What Is An Ulcer?
A duodenal ulcer is a sore or lesion that develops in the mucous membranes that line the duodenum, the upper part of the small intestine. Hydrochloric acid and pepsin, present in the stomach to help in the digestion of food, contribute to ulcer formation.
The membranes of the gastrointestinal system secrete mucus in order to protect the tissues against the hydrochloric acid and pepsin. If the lining becomes irritated from excess acid, drugs like aspirin or a bacterial infection, they can cause damage to the membranes. If the membranes become damaged, enzymes can eat away the protected tissue and cause an ulcer. When this occurs in the duodenum, duodenal ulcer treatment is then required.
Causes of Duodenal Ulcers
Research shows that 80 percent of gastric ulcers and 90 percent of duodenal ulcers develop due to infection from the Helicobacter pylori (H. pylori) bacterium. Although acid, pepsin and lifestyle (smoking, abuse of alcohol, bad diets and stress) play a role in ulcer development, H. pylori is considered to be the main cause. This bacterium is said to produce substances that weaken the protective mucus of the stomach, making it more susceptible to the damaging effects of acid and pepsin.
Symptoms of A Duodenal Ulcer
How will you know if you have a duodenal ulcer? Although each individual may experience symptoms differently, the most common ulcer symptom is usually a nagging or burning pain in the abdomen between the breastbone and the navel. Other symptoms which are less common are:
- Poor appetite
- Feeling of fatigue and weakness
Prompt Initiation of Treatment
Prompt initiation of duodenal ulcer treatment can prevent potentially serious complications. Complications from ulcers include:
- Bleeding in the duodenum
- [erforation by the ulcer causing bacteria and partially digested food to spill into the peritoneum c cause peritonitis (an inflammation of the abdominal cavity and wall).
- Narrowing and obstruction of the intestinal opening where the duodenum is attached. This obstruction can prevent food from leaving the stomach and entering the small intestine.
Diagnosis for a stomach or duodenal ulcer is usually proven by a barium meal x-ray or gastroscopy. During gastroscopy a test can be performed to identify the presence of Helicobacter pylori. If this is detected , your doctor will prescribe a specific course of antibiotics. He may also prescribe an anti-ulcer medication to eradicate the bacteria, heal the ulcer and prevent a recurrence of the ulcer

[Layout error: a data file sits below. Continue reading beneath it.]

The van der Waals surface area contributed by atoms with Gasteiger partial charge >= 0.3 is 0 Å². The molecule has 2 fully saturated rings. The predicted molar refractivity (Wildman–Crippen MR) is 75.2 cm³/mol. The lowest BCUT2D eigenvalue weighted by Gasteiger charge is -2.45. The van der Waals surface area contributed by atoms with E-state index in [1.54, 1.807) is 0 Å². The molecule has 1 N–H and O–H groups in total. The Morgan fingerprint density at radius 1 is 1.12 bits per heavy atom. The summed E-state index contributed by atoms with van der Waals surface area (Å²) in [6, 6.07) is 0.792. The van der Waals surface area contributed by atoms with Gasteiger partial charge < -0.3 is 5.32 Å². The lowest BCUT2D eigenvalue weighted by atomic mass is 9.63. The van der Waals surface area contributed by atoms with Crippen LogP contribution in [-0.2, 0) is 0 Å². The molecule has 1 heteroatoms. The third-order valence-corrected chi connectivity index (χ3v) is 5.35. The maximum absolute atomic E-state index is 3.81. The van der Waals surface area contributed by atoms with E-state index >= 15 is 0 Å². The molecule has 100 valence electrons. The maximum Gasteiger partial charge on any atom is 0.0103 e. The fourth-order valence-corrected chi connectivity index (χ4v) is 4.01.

Duodenal ulcers like all ulcers can be extremely painful. It is important to treat them promptly not only to ease the pain but to avoid complications aforementioned: ulcer hemorrhage, perforation, penetration into a blood vessel by the ulcer, and obstruction. Any or all of these complications can lead to death. Duodenal ulcers are known to cause significant mortality. The rates of complications and mortality are generally increased in elderly sufferers. The elderly are also more prone to suffer from duodenal ulcers. In recent years there has been an increase of these ulcers in women and a decrease in men.
Life-style Treatment Options
Treatment options are simple for duodenal ulcers caused by an unhealthy lifestyle.
- Follow a sensible diet.
- Quit smoking if you are a smoker.
So it means making lifestyle changes. If you smoke, consume alcohol, take aspirins and NSAIDs, quit doing those things. Take acid-blocking medications and medications which protect the lining of the stomach and duodenum. Try as much as possible to to avoid physical and emotional stress.
Treatment For H pylori Bacterium
Keep in mind that no single medication will work to get rid of H pylori infection. Some triple therapy and dual therapy combinations have been proven to work well for most people. Triple therapy is a combination of bismuth subsalicylate (Pepto-Bismol) and the antibiotics tetracycline and metronidazole.
The dual therapy comprises two antibiotics amoxicillin and metronidazole. Some people’s infections are resistant to metronidazole. Clarithromycin can be substitutes in these cases.
Medications are usually effective and surgery is rarely required. Excessive bleeding from an ulcer may sometimes require urgent endoscopy or surgery. An endoscope can help to repair damaged, bleeding blood vessels.
Correct Diagnosis Is Important
It is comforting to know that once the H pylori bacteria are eradicated from the digestive tract, they do not return; the ulcers usually heal completely. Remember though that it is very important to have a correct diagnosis for duodenal ulcer treatment to work. If you are diagnosed with a duodenal ulcer, it is important to ascertain which of the most common causes is responsible. If the ulcer was caused by infection with H pylori, it requires more serious treatment than simple lifestyle changes.
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3. Digestive Disorders